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Current definition

Blockchain

Blockchain is a digital network of records linked together using cryptography. Blockchain helps to decentralize interactions - such as trading - by allowing for transactions to take place without the need for a centralized, intermediary institution, like a bank. Instead, each time a transaction takes place, the entire blockchain is updated, and the changes are visible to everyone across the network.

Blockchain’s first application was Bitcoin – a cryptocurrency – and it essentially works by using a digital ledger. User data is added to this ledger, and is cross-referenced by a network of other computers who store a copy of the information. The ledger can only be added to; it cannot be edited.

According to Wired: “The ledger consists of linked batches of transactions known as blocks (hence the term blockchain), and an identical copy is stored on each of the roughly 200,000 computers that make up the bitcoin network.”

Blockchain is of interest to the digital identity community because as a decentralised system it has the potential to solve personal data theft, mismanagement and misuse and identity theft, and shifts control over personal data from institutions to the individual.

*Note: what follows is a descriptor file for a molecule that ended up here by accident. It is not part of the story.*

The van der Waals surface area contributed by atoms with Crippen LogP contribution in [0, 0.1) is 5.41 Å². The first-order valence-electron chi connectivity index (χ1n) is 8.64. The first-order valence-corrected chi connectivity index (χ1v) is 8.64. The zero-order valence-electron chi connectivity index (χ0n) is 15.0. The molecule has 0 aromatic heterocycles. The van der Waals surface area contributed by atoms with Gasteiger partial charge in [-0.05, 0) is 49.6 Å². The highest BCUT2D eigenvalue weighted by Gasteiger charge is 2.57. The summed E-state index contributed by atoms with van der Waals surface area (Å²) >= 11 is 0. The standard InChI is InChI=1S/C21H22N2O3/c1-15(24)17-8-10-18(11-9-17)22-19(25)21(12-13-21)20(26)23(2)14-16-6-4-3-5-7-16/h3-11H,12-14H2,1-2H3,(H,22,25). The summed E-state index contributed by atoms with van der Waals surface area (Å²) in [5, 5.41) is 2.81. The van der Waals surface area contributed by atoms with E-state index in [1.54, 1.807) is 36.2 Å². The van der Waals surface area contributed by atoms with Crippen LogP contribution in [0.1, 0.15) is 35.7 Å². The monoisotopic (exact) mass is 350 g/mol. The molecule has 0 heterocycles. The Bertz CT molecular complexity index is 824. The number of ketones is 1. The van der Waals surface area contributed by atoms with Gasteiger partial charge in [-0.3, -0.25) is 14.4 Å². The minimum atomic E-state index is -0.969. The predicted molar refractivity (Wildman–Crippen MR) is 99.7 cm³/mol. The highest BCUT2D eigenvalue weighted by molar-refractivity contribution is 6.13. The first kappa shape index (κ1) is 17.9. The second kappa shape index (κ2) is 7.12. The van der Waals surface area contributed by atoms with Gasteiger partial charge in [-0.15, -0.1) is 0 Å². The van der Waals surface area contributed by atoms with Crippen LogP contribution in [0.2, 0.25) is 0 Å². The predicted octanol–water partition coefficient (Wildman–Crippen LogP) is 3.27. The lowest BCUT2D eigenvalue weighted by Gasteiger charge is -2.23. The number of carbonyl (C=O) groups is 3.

More around the web

"The original blockchain is the decentralized ledger behind the digital currency bitcoin. The ledger consists of linked batches of transactions known as blocks (hence the term blockchain), and an identical copy is stored on each of the roughly 200,000 computers that make up the bitcoin network. Each change to the ledger is cryptographically signed to prove that the person transferring virtual coins is the actual owner of those coins. But no one can spend their coins twice, because once a transaction is recorded in the ledger, every node in the network will know about it."

The WIRED Guide to the Blockchain – Klint Finley, WIRED

“Blockchain can be used to create a platform that protects individuals’ identities from theft and massively reduces fraudulent activities. The technology can also help businesses build strong blockchains that handle the issues of authentication and reconciliation encountered in several industries. Additionally, it can allow individuals the freedom to create encrypted digital identities that will replace multiple usernames and passwords while offering more comprehensive security features capable of saving customers and institutions valuable time and resources.”

How Blockchain Can Solve Identity Management Problems – Rohan Pinto, Forbes Technology Council

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